Speaking at the Parliament last week, Turkish Foreign Minister Ahmet Davutoglu denounced the Democratic Union Party (PYD) of Syria:
Those Syrian Kurds, Syrian Arabs, Syrian Turkmens resisting against the cruelty are with us whereas those collaborating with cruelty, such as PYD, those collaborating with Bashar Assad are against us!
After the attempt to detach the PYD forces from other Syrian Kurds, Davutoglu lectured to deputies on the next part of his “normalisation of history” module:
The main method difference between us [between the government and the opposition] is this: Today, the history of humanity is flowing with a great momentum, major historical transformations are occurring. Our reading is this: While these historical transformations are taking place; a country, a state, a nation that wants to be the subject itself in the future, cannot be satisfied with watching this historical transformation. With the thought of ‘these risks could emerge’, it cannot watch that historical flow as an ordinary object.
Davutoglu, who argues for the “necessity” of a country claiming the future by drawing from the past, continued: "History is not a phenomenon you can run after and catch. History can only be understood if you run inside and precede it."
Then, Davutoglu accused the opposition of an “orientalist” viewpoint, losing sight of necessities with a mis-guided picture of the Middle East.
We want to carry out a foreign policy through embracing the humanity and to walk along with the Balcans, the Caucasians, the Middle East; with all of which we sided for the better!
You have criticized our refugee policy and that we opened our door to our Syrian brothers and sisters. Because you are looking at the region with an orientalist approach, from outside. You are not sharing Syrians’ pains. We, on the other hand, are watching with burning hearts!
Davutoglu concluded his romantic realism: "You will see the state’s rise by 2023 and will already be living inside a global power as honourable citizens by 2071."
Why 2071? Just hours before Davutoglu’s speech, his premier Recep Tayyip Erdogan was talking in Turkish province of Konya. Calling on young people to get married and have at least three children for a “dynamic Turkey”, Erdogan said: “You are going to raise the generation of 1071.”
What happened in 1071? In Malazgirt, the Seljuq Turks won against the Byzantine Empire and, as Turkish education books teach, “the doors of Anatolia were opened to Turks”. Then Turks continued towards the West and the Ottomans were founded by the end of the 13th century, ready to march into their glorious future.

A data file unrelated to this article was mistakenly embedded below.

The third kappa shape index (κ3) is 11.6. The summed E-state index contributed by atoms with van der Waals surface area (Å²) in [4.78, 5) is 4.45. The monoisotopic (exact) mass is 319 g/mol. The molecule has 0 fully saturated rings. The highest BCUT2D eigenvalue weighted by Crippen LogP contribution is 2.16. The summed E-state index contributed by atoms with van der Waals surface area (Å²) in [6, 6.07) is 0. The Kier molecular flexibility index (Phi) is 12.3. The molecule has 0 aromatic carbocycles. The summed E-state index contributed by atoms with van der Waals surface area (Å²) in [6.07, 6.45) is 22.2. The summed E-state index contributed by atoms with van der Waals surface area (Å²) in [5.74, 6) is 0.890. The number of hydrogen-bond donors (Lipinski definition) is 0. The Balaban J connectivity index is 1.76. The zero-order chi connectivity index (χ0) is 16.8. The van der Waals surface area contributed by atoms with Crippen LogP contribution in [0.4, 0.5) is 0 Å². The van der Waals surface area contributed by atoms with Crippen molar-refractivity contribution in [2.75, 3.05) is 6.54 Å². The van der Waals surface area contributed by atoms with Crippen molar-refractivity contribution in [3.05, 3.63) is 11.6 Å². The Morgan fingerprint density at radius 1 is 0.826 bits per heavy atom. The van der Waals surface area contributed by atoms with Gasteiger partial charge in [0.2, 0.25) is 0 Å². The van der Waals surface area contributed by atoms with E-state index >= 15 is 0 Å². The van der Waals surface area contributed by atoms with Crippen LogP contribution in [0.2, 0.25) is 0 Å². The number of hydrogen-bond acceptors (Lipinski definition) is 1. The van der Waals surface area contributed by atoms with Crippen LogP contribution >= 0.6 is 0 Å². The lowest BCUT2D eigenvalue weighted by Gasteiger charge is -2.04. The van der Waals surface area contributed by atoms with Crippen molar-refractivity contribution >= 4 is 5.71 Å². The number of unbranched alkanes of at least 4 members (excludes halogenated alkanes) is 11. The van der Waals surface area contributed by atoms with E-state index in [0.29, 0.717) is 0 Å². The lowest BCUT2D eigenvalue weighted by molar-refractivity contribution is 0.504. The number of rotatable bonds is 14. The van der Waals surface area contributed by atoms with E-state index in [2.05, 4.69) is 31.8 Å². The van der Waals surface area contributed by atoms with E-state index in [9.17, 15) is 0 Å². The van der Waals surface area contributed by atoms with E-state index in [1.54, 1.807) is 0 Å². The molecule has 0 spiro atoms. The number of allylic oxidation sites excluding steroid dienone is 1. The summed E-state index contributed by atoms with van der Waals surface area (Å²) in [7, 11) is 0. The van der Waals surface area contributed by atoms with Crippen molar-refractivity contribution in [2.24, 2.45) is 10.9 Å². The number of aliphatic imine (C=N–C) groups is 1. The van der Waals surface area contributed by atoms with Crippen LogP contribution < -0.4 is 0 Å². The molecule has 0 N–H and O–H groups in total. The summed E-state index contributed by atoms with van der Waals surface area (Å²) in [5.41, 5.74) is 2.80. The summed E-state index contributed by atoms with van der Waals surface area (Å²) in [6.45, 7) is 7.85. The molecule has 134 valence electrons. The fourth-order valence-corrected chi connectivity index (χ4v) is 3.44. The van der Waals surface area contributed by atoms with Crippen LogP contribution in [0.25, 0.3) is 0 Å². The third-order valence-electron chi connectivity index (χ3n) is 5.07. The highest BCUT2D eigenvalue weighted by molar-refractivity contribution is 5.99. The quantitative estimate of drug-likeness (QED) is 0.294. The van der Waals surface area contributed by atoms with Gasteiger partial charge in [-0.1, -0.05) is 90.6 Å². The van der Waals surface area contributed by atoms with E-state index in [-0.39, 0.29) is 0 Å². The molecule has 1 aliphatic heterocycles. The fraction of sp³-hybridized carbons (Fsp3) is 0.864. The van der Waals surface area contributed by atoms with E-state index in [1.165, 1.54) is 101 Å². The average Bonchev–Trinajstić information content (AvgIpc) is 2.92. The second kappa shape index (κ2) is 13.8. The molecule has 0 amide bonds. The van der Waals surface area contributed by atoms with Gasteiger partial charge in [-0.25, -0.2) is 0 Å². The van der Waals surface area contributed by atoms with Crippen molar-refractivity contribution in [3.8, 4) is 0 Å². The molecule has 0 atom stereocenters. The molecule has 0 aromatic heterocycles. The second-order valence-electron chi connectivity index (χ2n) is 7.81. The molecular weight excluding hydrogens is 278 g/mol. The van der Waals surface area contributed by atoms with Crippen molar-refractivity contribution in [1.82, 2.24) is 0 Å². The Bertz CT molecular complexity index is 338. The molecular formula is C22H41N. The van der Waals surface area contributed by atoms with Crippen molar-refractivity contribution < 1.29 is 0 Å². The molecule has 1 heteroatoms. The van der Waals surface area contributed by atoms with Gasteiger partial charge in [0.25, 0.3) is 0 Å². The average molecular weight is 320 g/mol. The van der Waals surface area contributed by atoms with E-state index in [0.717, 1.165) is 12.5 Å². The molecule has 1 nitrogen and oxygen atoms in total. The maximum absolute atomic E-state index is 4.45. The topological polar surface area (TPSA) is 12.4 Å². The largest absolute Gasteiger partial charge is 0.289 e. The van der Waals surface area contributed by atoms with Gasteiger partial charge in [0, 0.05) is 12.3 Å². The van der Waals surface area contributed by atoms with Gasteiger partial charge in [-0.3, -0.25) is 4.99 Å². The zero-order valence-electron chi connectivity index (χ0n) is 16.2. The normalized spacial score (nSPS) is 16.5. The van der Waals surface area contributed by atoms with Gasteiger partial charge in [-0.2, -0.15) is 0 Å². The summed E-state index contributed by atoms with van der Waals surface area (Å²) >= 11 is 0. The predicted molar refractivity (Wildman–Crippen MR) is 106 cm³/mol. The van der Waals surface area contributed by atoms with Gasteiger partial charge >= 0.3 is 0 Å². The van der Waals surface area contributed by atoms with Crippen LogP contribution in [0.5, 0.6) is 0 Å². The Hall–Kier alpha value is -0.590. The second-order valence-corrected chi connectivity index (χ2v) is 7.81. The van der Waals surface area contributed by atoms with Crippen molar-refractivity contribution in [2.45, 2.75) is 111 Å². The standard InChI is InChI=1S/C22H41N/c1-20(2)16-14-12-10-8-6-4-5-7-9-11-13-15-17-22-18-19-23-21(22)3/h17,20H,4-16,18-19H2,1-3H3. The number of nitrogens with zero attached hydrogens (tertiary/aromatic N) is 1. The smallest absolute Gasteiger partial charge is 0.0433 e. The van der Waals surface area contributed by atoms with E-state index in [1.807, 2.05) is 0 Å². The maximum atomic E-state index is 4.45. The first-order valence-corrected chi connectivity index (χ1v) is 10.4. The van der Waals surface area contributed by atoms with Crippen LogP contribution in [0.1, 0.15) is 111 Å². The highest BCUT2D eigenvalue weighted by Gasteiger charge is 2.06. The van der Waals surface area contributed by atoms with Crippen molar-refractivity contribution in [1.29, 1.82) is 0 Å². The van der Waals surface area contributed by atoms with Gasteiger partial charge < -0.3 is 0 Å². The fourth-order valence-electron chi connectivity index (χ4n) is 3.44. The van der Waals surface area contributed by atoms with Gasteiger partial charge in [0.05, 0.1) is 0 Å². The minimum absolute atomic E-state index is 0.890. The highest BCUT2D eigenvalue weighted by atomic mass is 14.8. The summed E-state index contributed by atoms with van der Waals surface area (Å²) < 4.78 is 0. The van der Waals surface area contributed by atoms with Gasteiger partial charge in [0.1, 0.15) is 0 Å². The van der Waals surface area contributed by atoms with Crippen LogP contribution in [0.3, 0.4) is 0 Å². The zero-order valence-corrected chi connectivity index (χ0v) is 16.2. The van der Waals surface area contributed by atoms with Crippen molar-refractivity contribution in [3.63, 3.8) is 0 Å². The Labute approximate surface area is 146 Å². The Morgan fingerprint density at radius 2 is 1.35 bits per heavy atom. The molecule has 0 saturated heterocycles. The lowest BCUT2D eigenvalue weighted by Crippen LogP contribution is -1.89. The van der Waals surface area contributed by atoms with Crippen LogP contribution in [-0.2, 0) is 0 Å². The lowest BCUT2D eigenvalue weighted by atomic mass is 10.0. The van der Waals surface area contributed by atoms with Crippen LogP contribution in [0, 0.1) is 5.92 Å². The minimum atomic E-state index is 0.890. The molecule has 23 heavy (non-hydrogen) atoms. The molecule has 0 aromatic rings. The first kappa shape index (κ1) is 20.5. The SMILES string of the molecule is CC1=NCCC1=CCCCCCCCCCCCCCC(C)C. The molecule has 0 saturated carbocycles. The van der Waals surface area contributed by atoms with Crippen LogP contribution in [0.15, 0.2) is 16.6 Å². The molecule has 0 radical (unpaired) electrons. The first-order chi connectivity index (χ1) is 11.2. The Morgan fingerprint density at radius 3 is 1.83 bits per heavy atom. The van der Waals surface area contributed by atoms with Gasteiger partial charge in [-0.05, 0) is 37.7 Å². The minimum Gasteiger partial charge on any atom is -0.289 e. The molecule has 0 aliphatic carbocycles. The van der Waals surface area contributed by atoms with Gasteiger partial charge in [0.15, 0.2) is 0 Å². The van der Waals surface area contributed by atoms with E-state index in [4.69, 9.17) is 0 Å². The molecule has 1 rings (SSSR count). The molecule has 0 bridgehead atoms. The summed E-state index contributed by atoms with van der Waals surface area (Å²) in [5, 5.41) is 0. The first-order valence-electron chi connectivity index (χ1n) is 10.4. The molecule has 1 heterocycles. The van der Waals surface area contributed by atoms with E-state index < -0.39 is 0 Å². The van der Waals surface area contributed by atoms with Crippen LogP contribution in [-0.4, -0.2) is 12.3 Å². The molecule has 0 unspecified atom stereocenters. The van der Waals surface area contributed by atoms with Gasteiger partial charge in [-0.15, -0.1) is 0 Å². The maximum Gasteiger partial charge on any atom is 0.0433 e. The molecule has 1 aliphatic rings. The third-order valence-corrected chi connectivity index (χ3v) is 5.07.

In the age of globalisation, Davutoglu’s vision is not that of an empire through swords. Instead, Ankara's ascendancy is through soft power. And that brings in the Kurdish problem.
Last week, the Assistant General Secretary of the ruling Justice and Development Party (AKP), Omer Celik, said they were “representing all of the Kurds in the region". Put into the 1071-and-2071 context of Erdogan and Davutoglu, that project wants to draw a clear line between “good Kurds” and “bad Kurds”. Just as the proper Syrian Kurdish communities will be detached from the miscreant PYD, so Turkey's Kurds will be separated from the insurgent PKK.
However, the pro-Kurdish opposition Peace and Democracy Party (BDP) has not taken the past-and-present lecture. The BDP’s Sirri Surreyya Onder told Parliament on Saturday, “Kurds don’t want brotherhood; they want equality!”. Colleague Ayla Akat said on Sunday that the poverty in Turkey has become that of Kurds and women, as the Government tried to break the Kurdistan Communities Union (KCK), the umbrella for the ethnic movement.
On 28 December, it is the first anniversary of the Uludere (Roboski) Massacre, when 34 Kurdish civilians, most of whom were under 18 years of age were killed by Turkish F-16 jets. The Government has not apologised nor has it found those responsible for the violence. On the contrary, Erdogan continues to antagonise: “If you want compensation, here it is”; “I believe that every abortion is an Uludere”; “Who can know from that distance whether he is Ahmet or Mehmet!”.
Davutoglu and Erdogan might be saying "2071", but many in their country may be thinking, "What about 2013?"